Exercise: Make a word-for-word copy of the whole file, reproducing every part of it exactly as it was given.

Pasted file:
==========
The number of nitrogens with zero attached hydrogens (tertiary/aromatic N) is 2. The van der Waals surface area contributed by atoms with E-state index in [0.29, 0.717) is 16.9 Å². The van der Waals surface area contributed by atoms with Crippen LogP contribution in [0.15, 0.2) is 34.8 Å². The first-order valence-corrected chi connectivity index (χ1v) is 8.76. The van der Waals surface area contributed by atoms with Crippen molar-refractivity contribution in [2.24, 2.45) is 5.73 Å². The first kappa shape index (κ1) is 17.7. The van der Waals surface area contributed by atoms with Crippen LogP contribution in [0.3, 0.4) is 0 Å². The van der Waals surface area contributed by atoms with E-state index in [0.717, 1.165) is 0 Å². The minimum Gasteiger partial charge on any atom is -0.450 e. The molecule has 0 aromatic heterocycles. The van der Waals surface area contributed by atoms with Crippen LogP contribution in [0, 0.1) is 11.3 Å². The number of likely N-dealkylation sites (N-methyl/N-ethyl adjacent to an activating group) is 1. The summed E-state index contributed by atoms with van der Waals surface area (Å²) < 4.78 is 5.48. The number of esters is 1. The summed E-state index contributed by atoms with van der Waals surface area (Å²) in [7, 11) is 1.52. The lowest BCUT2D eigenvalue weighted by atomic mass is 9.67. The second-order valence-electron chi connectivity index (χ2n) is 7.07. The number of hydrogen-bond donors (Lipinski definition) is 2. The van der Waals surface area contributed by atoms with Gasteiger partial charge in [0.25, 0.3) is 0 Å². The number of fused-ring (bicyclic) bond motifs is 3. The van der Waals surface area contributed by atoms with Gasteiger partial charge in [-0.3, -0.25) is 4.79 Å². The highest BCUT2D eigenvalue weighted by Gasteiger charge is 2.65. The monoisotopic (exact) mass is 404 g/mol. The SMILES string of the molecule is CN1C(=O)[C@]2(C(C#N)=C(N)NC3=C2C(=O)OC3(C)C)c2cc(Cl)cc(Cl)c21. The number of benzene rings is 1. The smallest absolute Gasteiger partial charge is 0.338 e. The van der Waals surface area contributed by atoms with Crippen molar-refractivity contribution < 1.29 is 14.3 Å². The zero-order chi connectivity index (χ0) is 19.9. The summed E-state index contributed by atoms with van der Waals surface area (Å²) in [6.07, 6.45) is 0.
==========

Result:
The number of nitrogens with zero attached hydrogens (tertiary/aromatic N) is 2. The van der Waals surface area contributed by atoms with E-state index in [0.29, 0.717) is 16.9 Å². The van der Waals surface area contributed by atoms with Crippen LogP contribution in [0.15, 0.2) is 34.8 Å². The first-order valence-corrected chi connectivity index (χ1v) is 8.76. The van der Waals surface area contributed by atoms with Crippen molar-refractivity contribution in [2.24, 2.45) is 5.73 Å². The first kappa shape index (κ1) is 17.7. The van der Waals surface area contributed by atoms with Crippen LogP contribution in [0.3, 0.4) is 0 Å². The van der Waals surface area contributed by atoms with E-state index in [0.717, 1.165) is 0 Å². The minimum Gasteiger partial charge on any atom is -0.450 e. The molecule has 0 aromatic heterocycles. The van der Waals surface area contributed by atoms with Crippen LogP contribution in [0, 0.1) is 11.3 Å². The number of likely N-dealkylation sites (N-methyl/N-ethyl adjacent to an activating group) is 1. The summed E-state index contributed by atoms with van der Waals surface area (Å²) < 4.78 is 5.48. The number of esters is 1. The summed E-state index contributed by atoms with van der Waals surface area (Å²) in [7, 11) is 1.52. The lowest BCUT2D eigenvalue weighted by atomic mass is 9.67. The second-order valence-electron chi connectivity index (χ2n) is 7.07. The number of hydrogen-bond donors (Lipinski definition) is 2. The van der Waals surface area contributed by atoms with Gasteiger partial charge in [0.25, 0.3) is 0 Å². The number of fused-ring (bicyclic) bond motifs is 3. The van der Waals surface area contributed by atoms with Gasteiger partial charge in [-0.3, -0.25) is 4.79 Å². The highest BCUT2D eigenvalue weighted by Gasteiger charge is 2.65. The monoisotopic (exact) mass is 404 g/mol. The SMILES string of the molecule is CN1C(=O)[C@]2(C(C#N)=C(N)NC3=C2C(=O)OC3(C)C)c2cc(Cl)cc(Cl)c21. The number of benzene rings is 1. The smallest absolute Gasteiger partial charge is 0.338 e. The van der Waals surface area contributed by atoms with Crippen molar-refractivity contribution < 1.29 is 14.3 Å². The zero-order chi connectivity index (χ0) is 19.9. The summed E-state index contributed by atoms with van der Waals surface area (Å²) in [6.07, 6.45) is 0.